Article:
Frankly, I couldn't ever shake the feeling that making Lee Blanchard the killer would have been a more logical and more interesting choice, even after pursuing the Sprague clan, but... a lot of people who've read the book apparently thought otherwise.
I do like most of Ellroy's style, and its made me curious to check out some of his other work (this seems like a very good companion piece to what I remember of the film adaptation of LA Confidential, also by Ellroy).
I've been looking at American Tabloid as an audio book, and I might have to do that.
The sprawling cast of the book feels right, especially in the multiple environments our narrator passes through, and Ellroy does a good job of knowing all of his characters well enough that you don't get lost. He seems to fully realize the world of 1940's-era LA and Hollywood, refusing to romanticize any of it. And while he's not as razor quick as a Hammett, Chandler or Westlake, his more "novelistic" approach to traditionally pulp material does give the proceedings a welcome bit of gravitas.
What's terribly odd is how... off I found the recent adaptation to film by Brian DePalma.
|these poor jerks thought they were in the next big movie|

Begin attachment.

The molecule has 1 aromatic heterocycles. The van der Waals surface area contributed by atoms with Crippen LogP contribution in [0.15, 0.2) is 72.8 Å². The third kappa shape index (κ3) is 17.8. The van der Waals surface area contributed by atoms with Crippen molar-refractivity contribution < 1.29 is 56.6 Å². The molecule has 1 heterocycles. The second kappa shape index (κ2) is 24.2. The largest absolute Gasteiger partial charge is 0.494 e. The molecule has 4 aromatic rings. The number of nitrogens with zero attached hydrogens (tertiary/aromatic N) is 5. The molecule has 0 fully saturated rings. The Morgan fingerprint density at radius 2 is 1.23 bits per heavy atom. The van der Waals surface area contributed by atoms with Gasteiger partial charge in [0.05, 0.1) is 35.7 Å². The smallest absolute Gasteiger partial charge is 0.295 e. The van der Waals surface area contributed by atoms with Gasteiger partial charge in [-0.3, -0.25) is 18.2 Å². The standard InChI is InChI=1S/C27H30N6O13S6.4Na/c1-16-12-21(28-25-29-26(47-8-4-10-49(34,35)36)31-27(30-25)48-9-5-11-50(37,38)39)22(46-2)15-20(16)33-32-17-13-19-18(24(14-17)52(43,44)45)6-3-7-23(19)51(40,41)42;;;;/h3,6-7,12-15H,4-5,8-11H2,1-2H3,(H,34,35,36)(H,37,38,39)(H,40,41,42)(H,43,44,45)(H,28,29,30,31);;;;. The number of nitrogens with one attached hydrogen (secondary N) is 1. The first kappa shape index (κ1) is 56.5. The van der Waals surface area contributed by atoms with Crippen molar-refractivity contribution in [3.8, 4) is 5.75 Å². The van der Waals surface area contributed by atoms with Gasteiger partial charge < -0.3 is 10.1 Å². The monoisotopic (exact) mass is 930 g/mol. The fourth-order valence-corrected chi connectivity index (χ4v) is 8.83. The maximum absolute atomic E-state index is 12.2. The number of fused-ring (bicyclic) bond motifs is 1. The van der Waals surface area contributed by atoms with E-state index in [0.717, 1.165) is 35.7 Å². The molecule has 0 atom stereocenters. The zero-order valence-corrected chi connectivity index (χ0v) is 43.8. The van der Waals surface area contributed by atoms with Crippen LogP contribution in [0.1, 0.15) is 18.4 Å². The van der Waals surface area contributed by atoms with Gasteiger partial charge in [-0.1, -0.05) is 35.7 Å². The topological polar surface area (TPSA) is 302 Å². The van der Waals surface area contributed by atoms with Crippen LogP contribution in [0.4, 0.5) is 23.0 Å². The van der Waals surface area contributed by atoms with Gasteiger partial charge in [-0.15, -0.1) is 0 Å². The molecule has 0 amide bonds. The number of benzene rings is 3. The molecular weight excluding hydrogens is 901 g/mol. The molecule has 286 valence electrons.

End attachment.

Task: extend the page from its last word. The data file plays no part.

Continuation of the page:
I knew things had missed the mark fairly early on, but almost groaned aloud when I saw DePalma had transformed the dank, intentionally dark and unobtrusive "lesbian bar", Laverne's, into a swank, deco dinner club complete with a KD Lang (plus dancers) floor show.
Casting for the movie could have been mostly on. Josh Hartnett was likely okay to cast as narrator Bucky Bleichert, but a producer somewhere decided you can't hire Hartnett and give him prosthetic Buck teeth, no matter what the character is named, and so the teeth disappear before the end of the Act 1. Scarlet Johansson, always welcome on the screen or in my home, is clearly cast about 10-15 years too young for her role, coming off as a co-ed playing grown up rather than the worldly Kay Lake of the novel. Hilary Swank never captures the acute weirdness of Madeline Sprague... the list just kind of goes on. But, man, do the Sprague-scenes feel like actors chewing up the scenery... Aaron Eckhardt and the character of Lee feel simply wasted in this adaptation.